Over 200 species of spiders live in Queensland, which are officially divided into deadly poisonous, highly poisonous, mildly poisonous and those whose bite is painful but harmless. All the Australian sites are full of pictures of the most common dangerous species found in choir houses. Because it is very important, if you are bitten by a spider, to identify it before going to the doctor. Otherwise they'll have to pump you antidotes for all the several dozen poisonous bastards. If you don't seek medical help, the symptoms of poisoning run the intriguing gamut from fever, paralysis, convulsions, respiratory arrest, and cardiac arrest, through rashes, inflammation, redness, bruising, blackening, numbness, to completely asymptomatic necrosis and unsalvageable oozing. of the flesh. Species names and descriptions abound with specimens that 'jump', 'spit', 'cast nets', 'stalk', 'trap' or outright 'attack', as well as 'crusaders', 'widows', "corsairs" and other euphemisms that make me want to grab my still-unpacked suitcase, buy a one-way ticket to New Zealand and, as soon as the Maori customs officer greets me with "Welcome!", burn my passport right there on the airport. Just in case.
However, I am infinitely grateful to fate and my husband that we were not dragged to live in Sydney, which is the natural habitat of the most poisonous spider on the planet - the Sydney funnel-web spider. From the tarantula family, it hunts birds and mice. It doesn't attack people. He only bites them if they disturb him. To everyone's relief, this particular species does not jump, spit, or throw webs. If it feels threatened, it stands up on its hind legs, grasps a human finger with its forelegs, and bites, bites, bites repeatedly, injecting a copious amount of deadly venom into the victim's circulatory system. For ten years, there has been no recorded fatality from a Sydney Funnelweaver bite, largely due to the development of a reliable antidote. Long live science!
Australians (and especially Sydneysiders) are very brave people. Sometimes I wonder if I will have the courage to become one of them.
In order to peacefully coexist with the previously described octopuses, we have to follow elementary rules in our daily lives. For example, we don't smugly put the blind in our mailbox like we did in NZ. We always look inside first, explore all the dark corners, and then carefully, with two fingers, take out the mail and discreetly turn the paper, to make sure that there are no spiders between the envelopes. When we throw trash into the yard bin, we don't fumble carelessly under the edge of the lid to open it, but use the handles on top. With two fingers. If a blossoming branch overhangs the path in the park, do we not rush under it to marvel at its beauty?, that is, we may marvel, but only after we have quickly scanned it for cobwebs, spiders and so on. We don't go outside barefoot, especially in the dark. We don't tread on tall grass. We don't let cats roam unsupervised. We look carefully at the laundry before putting it away and folding it. Some of us also look carefully at our duvets before tucking into them.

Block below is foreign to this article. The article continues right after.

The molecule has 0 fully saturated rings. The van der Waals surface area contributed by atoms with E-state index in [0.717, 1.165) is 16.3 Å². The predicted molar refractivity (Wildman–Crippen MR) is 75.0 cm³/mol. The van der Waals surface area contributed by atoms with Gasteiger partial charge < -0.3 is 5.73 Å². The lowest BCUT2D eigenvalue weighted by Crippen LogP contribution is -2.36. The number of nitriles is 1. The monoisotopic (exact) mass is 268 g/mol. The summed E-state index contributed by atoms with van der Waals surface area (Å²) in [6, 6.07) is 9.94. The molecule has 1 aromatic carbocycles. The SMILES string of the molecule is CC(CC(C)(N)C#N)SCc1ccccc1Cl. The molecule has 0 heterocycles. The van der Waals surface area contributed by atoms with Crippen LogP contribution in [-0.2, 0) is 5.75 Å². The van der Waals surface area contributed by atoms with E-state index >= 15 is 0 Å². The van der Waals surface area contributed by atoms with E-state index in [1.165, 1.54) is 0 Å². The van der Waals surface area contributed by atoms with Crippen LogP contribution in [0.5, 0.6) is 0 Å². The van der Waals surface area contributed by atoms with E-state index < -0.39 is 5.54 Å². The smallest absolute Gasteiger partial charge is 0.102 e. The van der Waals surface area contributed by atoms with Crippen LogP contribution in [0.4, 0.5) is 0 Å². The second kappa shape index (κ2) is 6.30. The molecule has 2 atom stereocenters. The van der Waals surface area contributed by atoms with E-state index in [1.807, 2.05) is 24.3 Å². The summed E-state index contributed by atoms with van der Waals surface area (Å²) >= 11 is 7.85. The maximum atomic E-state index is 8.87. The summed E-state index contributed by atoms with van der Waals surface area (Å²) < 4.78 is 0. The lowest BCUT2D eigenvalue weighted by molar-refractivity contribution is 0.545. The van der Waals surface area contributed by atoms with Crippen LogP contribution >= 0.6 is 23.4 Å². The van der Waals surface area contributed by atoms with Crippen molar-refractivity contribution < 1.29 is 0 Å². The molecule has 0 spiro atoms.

It is clear that under such a strict regime of apartheid, segregation and separatism against the spider society I will never have interesting encounters to tell, so in a fit of adventurous frivolity I rush today to meet the dangers. I put on shorts and flip-flops (for a more dramatic effect) and go for a walk around the neighborhood and the surrounding area.
Very soon my faint suspicion that walking is the surest way to avoid meeting a living soul is confirmed. People drive cars, no one gets around using primitive stone age methods. However, the weather is beautiful, the birds are singing and I persevere with the adventure hunt. Taram-pajik, taram-pajik, chipico-path, pathko-chipik. While I stare at the grasshoppers in the grass and admire the only cloud in the flawless blue sky, here I am out of the residential area and already leisurely strolling along a path in the park. Right next to the freeway. Under normal circumstances I would probably be outraged by car noise and such, but in this particular case the cars are as silent and silent as ghosts. Some indescribable bird cacophony calls out to them from the nearby eucalyptus trees. As deafening as a flock of anxious glarus on the fishing pier when the gemmies haul in the fish. No matter how much I peer through the leaves, I see no motley parrots, no flocks of ravens, much less glarus. Just a black plastic bag hanging from some branch. Wondering how she got there. Oh, and one further up. Another two, five, ten. God! Thousands of ugly black bags hang from every tree around me. Like hideous tumors on the branches. How did I not notice them before?!
The source of the unbearable noise is revealed when the bag spreads its wings and flies away with a splash. They were birds! Against the bright blue sky above me looms the familiar symbol of Gotham City. BATS!!!! All the hundreds, thousands of huge black things hanging as far as the eye can see in the trees are bats!!! And they croak! Ultrasound another time! They are here shouting and calling each other in the sound range and flapping their wings and scratching each other. And they are huge! Not flying mice, not flying squirrels, not even flying foxes as they are called. What I saw up close was a well developed (apparently well fed) German Shepherd. With wings. And with teeth. I'm sure I saw teeth. Just in time, a moment before I passed out in terror, I remembered that Australian bats feed mainly on fruit and insects. right?
Well, now even if Batman comes down from my eucalyptus tree, or if Dracula lands theatrically on the path, I won't stress. But not at all. Look, if an Aussie comes around, I'll be very surprised. They are clearly studiously avoiding Valencia Park. They must have a reason. As a model Aussie, I promise not to go there again. Honest!